Europe captain Thomas Bjorn knows big lead can soon disappear

Thomas Bjorn, the European captain, knows from experience that a sizeable lead heading into the last-day singles in the Ryder Cup can easily turn into an uncomfortable ride.
Europe captain Thomas Bjorn. Picture: Stuart Franklin/Getty ImagesEurope captain Thomas Bjorn. Picture: Stuart Franklin/Getty Images
Europe captain Thomas Bjorn. Picture: Stuart Franklin/Getty Images

The Dane made his debut in the 1997 match at Valderrama, where a side captained by Seve Ballesteros held a five-point advantage over the Americans but only just got over the finishing line with their noses in front by the narrowest of margins, winning 14½-13½.

“You keep reminding yourself that we had a big lead at Valderrama; we had a big lead at Brookline, where we lost, and at Valderrama, where we won, but only just,” said Bjorn, pictured, after watching the Class of 2018 win 5-3 both on Friday and yesterday to lead 10-6 at Le Golf National. “So history will show me and everybody on that team that this is not over. You go full bore tomorrow. Get out there and do all the right things. This is not over till you’ve got the points on the board.

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“We have a goal, and that is to try to win this trophy, and that’s where the focus stays. I’ve said all along, I focus on the 12 players that are in our side, but we are so well aware of what’s standing across on the other side – the greatest players in the world.”

Delighted how his players have performed on a tough golf course, Bjorn added: “I would never get ahead of myself in this. Tomorrow’s a different beast. Tomorrow is the individual performances that come forward, and that is a different thing to do. It’s great to be out there with a partner when things are going good, but when you’re out there individually, then you’re tested to the full of your capacity as a golfer. That’s the message that you need to get across to players, is get the best out of yourself tomorrow. Now, you leave your partner behind and he has to go and get the best out of himself, as well.”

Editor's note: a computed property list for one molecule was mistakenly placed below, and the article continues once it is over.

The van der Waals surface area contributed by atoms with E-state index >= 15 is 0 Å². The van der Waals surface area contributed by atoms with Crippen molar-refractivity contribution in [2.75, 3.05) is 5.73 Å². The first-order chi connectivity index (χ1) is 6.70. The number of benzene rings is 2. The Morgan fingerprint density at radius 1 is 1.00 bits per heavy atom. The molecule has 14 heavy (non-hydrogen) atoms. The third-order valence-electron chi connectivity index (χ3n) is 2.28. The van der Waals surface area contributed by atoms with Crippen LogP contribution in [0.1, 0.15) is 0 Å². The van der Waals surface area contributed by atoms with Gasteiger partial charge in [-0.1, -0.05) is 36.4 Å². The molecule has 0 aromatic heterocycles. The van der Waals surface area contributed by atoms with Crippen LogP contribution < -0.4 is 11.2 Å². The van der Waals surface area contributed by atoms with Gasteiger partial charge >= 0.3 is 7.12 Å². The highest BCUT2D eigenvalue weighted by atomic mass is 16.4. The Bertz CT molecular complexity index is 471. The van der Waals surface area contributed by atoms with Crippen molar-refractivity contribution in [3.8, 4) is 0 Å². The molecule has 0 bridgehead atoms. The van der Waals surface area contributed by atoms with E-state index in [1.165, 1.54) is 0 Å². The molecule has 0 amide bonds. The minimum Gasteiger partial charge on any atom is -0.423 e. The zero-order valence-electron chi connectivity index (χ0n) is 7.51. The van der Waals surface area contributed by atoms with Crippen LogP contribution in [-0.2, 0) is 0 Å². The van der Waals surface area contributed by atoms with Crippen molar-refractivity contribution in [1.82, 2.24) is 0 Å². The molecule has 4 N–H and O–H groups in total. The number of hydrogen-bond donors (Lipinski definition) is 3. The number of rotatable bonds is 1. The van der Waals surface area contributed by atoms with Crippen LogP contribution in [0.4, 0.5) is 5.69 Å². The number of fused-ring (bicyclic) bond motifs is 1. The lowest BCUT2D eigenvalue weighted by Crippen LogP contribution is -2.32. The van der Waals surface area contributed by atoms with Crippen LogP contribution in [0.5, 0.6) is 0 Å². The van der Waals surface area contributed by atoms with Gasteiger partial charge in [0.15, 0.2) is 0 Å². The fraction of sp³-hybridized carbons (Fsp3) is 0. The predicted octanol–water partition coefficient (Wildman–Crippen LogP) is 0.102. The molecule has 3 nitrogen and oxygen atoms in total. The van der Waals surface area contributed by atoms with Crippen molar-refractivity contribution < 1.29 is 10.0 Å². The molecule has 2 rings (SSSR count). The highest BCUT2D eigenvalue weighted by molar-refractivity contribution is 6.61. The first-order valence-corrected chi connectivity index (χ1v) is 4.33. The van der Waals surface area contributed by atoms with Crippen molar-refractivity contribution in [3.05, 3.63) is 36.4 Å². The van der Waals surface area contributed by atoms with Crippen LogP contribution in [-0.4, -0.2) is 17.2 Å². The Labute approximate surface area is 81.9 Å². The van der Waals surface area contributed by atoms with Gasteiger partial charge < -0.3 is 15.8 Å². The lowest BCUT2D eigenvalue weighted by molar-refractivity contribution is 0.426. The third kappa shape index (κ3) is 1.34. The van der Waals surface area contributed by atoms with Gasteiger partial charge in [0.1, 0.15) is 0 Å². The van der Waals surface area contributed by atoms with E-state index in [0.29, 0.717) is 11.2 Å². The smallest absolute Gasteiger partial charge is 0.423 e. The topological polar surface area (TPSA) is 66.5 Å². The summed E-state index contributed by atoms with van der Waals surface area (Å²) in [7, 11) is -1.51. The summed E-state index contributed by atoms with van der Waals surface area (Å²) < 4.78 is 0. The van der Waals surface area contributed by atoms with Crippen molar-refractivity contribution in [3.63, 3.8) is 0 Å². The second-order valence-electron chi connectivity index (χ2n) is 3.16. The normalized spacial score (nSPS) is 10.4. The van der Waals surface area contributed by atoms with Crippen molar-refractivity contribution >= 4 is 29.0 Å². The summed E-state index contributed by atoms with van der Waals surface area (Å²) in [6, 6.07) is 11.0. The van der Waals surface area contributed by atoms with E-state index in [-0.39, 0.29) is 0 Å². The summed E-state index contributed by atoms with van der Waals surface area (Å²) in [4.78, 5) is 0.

In contrast to Bjorn, opposite number Jim Furyk will be looking for his players to perform better individually than they did as partners, the exceptions being Jordan Spieth and Justin Thomas, who picked up three points out of four. Furyk himself has been on both ends of those big last-day turnarounds, having been part of the winning team at Brookline before ending up a loser as Europe pulled off the “Miracle at Medinah”.

“I remember every damn word of it,” he said in reply to being asked how Ben Crenshaw, the captain in 1999, had rallied his players heading into the last day.

“We have 12 important matches tomorrow, but you’d like to get off to that fast start like you saw at Brookline, like you saw at Medinah. When that momentum gets going one way, it puts a lot of pressure on those middle matches. We set up our line-up accordingly and put the guys out in the fashion that we felt like, you know, we’re trying to make some magic tomorrow.”

Thomas has been handed the task of trying to lead the fightback and faces Rory McIlroy in the top match, with Paul Casey, Justin Rose, Jon Rahm, Tommy Fleetwood and Ian Poulter the other Europeans in the top half of the order. “I went with this group of guys in this order because I think it covers all the way through,” said Bjorn of his singles selections.